Edmonton Public Schools has nearly 100,000 students. About 25% of students are immigrants or refugees and part of the district’s diverse English Language Learner population. “Equity of access to technology is a challenge, for sure,” says Terry Korte, a supervisor in District Technology. “We try to avoid the fads and stick with the things that make the biggest difference for teachers and their students.” Chromebooks have helped to make that difference in Edmonton since 2012.

The large Alberta district now has over 46,000 Chromebooks, which was the school’s catalyst for moving into the cloud and using G Suite for Education. “Our goal is to have technology in the hands of students when and where they need it,” Korte adds.

Easy access to a world of apps and content

From a teacher’s perspective, Chromebooks help students learn more effectively by giving them access to a world of educational content. “Chromebooks are inherently networked, so students can find their own way to learn specific concepts online,” says Lance Pedersen, a computer and technology studies teacher at Alberta’s McNally School.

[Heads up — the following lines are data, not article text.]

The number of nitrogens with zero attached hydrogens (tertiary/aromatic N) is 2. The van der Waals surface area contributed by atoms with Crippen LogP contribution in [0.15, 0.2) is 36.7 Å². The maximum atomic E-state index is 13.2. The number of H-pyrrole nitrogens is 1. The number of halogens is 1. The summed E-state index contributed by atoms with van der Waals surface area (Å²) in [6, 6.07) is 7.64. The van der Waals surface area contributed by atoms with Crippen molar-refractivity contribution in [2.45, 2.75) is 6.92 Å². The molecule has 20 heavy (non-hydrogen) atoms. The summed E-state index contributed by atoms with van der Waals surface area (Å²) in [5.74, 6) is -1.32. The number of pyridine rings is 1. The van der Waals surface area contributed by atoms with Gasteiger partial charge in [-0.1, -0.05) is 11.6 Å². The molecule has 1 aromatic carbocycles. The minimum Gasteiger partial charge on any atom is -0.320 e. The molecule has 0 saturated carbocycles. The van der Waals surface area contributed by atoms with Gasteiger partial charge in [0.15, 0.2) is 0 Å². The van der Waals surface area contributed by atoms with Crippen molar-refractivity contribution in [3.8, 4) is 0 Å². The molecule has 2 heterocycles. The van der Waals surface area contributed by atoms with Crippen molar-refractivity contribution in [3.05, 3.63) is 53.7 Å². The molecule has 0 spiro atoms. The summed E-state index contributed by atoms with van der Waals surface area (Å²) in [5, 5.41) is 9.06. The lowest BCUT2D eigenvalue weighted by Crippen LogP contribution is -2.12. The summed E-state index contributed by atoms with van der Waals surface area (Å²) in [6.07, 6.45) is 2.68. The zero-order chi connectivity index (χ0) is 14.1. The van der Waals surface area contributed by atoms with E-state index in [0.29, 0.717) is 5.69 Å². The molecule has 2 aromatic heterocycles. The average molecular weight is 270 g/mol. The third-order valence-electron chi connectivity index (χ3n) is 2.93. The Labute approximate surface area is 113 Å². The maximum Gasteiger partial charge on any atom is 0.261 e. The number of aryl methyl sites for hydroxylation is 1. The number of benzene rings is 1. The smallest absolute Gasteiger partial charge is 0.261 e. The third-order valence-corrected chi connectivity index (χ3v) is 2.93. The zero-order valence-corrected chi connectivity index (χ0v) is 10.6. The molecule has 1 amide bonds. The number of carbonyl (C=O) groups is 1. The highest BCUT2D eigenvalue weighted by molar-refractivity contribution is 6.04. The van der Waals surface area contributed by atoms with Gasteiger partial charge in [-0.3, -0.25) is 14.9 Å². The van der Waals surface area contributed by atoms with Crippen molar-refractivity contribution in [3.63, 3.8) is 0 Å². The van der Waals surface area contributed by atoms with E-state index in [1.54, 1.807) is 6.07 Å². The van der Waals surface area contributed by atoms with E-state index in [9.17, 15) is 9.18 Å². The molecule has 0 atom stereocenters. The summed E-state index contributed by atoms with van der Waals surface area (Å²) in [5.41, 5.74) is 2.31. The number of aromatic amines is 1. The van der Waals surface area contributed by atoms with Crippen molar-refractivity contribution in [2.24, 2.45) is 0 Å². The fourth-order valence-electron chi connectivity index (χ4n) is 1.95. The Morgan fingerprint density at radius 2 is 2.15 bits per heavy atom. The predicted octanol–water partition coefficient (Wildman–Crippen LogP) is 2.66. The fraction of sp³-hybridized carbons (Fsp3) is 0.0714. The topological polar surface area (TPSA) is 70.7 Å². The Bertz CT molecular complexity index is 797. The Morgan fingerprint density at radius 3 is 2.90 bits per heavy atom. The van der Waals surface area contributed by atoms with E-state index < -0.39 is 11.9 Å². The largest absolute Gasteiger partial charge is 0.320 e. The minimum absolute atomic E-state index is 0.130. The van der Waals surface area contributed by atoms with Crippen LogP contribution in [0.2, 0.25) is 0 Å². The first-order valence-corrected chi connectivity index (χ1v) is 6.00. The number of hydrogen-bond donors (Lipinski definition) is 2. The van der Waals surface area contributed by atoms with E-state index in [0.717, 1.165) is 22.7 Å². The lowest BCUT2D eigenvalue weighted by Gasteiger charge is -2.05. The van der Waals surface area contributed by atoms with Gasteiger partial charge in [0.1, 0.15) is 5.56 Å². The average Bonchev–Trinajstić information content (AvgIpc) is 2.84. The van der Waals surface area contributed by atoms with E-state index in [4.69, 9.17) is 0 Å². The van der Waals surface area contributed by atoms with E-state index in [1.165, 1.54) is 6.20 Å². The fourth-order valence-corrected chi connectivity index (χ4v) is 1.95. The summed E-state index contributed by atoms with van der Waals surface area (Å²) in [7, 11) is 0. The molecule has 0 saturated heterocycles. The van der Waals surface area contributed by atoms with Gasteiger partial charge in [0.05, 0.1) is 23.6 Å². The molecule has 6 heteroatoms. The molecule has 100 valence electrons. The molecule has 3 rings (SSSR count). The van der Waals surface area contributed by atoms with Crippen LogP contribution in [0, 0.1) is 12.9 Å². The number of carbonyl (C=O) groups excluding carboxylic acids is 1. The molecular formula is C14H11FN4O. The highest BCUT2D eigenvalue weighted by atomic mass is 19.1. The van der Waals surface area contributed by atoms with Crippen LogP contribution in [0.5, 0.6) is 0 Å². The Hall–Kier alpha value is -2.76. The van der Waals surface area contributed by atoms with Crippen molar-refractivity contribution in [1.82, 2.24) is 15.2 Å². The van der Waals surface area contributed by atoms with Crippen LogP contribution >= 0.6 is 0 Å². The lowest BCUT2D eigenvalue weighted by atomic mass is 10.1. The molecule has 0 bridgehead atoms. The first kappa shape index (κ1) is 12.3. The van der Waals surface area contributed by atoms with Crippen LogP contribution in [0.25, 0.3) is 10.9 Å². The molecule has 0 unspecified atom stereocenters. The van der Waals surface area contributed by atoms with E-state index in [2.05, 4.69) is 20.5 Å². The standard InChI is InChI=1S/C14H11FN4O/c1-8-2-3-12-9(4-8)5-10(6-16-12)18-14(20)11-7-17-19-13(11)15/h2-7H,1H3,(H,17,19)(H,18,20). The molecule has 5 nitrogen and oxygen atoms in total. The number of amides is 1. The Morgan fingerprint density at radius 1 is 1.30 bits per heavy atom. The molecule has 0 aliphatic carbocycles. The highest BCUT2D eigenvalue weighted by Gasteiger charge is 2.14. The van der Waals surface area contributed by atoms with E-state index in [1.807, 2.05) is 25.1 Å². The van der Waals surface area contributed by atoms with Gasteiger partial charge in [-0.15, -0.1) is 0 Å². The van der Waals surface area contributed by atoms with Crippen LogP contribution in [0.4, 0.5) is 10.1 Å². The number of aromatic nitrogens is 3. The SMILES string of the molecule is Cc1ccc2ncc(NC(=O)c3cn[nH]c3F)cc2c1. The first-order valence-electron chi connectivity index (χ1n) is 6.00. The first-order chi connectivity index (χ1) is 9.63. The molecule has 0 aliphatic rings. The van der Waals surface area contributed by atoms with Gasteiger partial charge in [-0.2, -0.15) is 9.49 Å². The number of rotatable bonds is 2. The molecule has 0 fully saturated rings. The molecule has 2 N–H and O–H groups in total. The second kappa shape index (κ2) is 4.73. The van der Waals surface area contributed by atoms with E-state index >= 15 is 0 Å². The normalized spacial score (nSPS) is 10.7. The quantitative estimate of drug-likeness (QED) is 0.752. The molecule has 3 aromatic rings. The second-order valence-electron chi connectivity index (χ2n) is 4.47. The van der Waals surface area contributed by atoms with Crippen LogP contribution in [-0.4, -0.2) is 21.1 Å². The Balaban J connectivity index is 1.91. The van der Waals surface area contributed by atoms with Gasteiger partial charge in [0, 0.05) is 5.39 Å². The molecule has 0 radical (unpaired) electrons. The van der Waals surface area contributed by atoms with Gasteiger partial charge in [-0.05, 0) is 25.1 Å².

At Edmonton’s Queen Elizabeth School, educators take advantage of the myriad of learning opportunities that Chromebooks and G Suite for Education provide, whether they’re teaching French or guitar.

Canada photo #2.JPG
Students at an Edmonton elementary-junior high school code with Makey Makey on Chromebooks

These Canadian districts all cite the similar advantages that make Chromebooks and G Suite for Education the top choice for classrooms across the country. “When it comes to cost, performance, and reliability,” Toronto’s Bradbeer says, “Chromebooks really are in the sweet spot of all three.”

Source: Google Chrome


Say “yes” to HTTPS: Chrome secures the web, one site at a time